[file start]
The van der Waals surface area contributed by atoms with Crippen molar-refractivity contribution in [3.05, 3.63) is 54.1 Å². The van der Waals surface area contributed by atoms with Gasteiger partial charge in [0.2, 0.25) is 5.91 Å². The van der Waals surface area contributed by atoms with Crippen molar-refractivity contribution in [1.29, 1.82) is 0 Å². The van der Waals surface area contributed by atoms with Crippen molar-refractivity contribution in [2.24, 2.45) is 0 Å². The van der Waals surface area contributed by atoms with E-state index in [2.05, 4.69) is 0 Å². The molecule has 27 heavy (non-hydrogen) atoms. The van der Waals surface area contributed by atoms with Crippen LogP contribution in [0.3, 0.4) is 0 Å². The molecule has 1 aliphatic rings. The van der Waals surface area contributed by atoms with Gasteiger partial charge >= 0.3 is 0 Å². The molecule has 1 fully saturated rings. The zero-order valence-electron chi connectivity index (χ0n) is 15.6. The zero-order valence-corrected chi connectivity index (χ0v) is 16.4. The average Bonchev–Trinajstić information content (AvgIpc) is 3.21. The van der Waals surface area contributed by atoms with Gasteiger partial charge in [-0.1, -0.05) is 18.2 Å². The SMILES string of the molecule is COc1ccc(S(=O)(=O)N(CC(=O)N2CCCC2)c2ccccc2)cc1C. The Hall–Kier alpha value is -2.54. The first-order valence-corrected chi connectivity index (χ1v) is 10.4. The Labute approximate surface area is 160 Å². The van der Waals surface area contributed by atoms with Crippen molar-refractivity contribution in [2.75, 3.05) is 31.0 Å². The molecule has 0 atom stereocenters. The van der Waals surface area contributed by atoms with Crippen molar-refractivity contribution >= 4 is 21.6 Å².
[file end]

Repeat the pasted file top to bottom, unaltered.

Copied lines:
The van der Waals surface area contributed by atoms with Crippen molar-refractivity contribution in [3.05, 3.63) is 54.1 Å². The van der Waals surface area contributed by atoms with Gasteiger partial charge in [0.2, 0.25) is 5.91 Å². The van der Waals surface area contributed by atoms with Crippen molar-refractivity contribution in [1.29, 1.82) is 0 Å². The van der Waals surface area contributed by atoms with Crippen molar-refractivity contribution in [2.24, 2.45) is 0 Å². The van der Waals surface area contributed by atoms with E-state index in [2.05, 4.69) is 0 Å². The molecule has 27 heavy (non-hydrogen) atoms. The van der Waals surface area contributed by atoms with Crippen LogP contribution in [0.3, 0.4) is 0 Å². The molecule has 1 aliphatic rings. The van der Waals surface area contributed by atoms with Gasteiger partial charge >= 0.3 is 0 Å². The molecule has 1 fully saturated rings. The zero-order valence-electron chi connectivity index (χ0n) is 15.6. The zero-order valence-corrected chi connectivity index (χ0v) is 16.4. The average Bonchev–Trinajstić information content (AvgIpc) is 3.21. The van der Waals surface area contributed by atoms with Gasteiger partial charge in [-0.1, -0.05) is 18.2 Å². The SMILES string of the molecule is COc1ccc(S(=O)(=O)N(CC(=O)N2CCCC2)c2ccccc2)cc1C. The Hall–Kier alpha value is -2.54. The first-order valence-corrected chi connectivity index (χ1v) is 10.4. The Labute approximate surface area is 160 Å². The van der Waals surface area contributed by atoms with Crippen molar-refractivity contribution in [2.75, 3.05) is 31.0 Å². The molecule has 0 atom stereocenters. The van der Waals surface area contributed by atoms with Crippen molar-refractivity contribution >= 4 is 21.6 Å².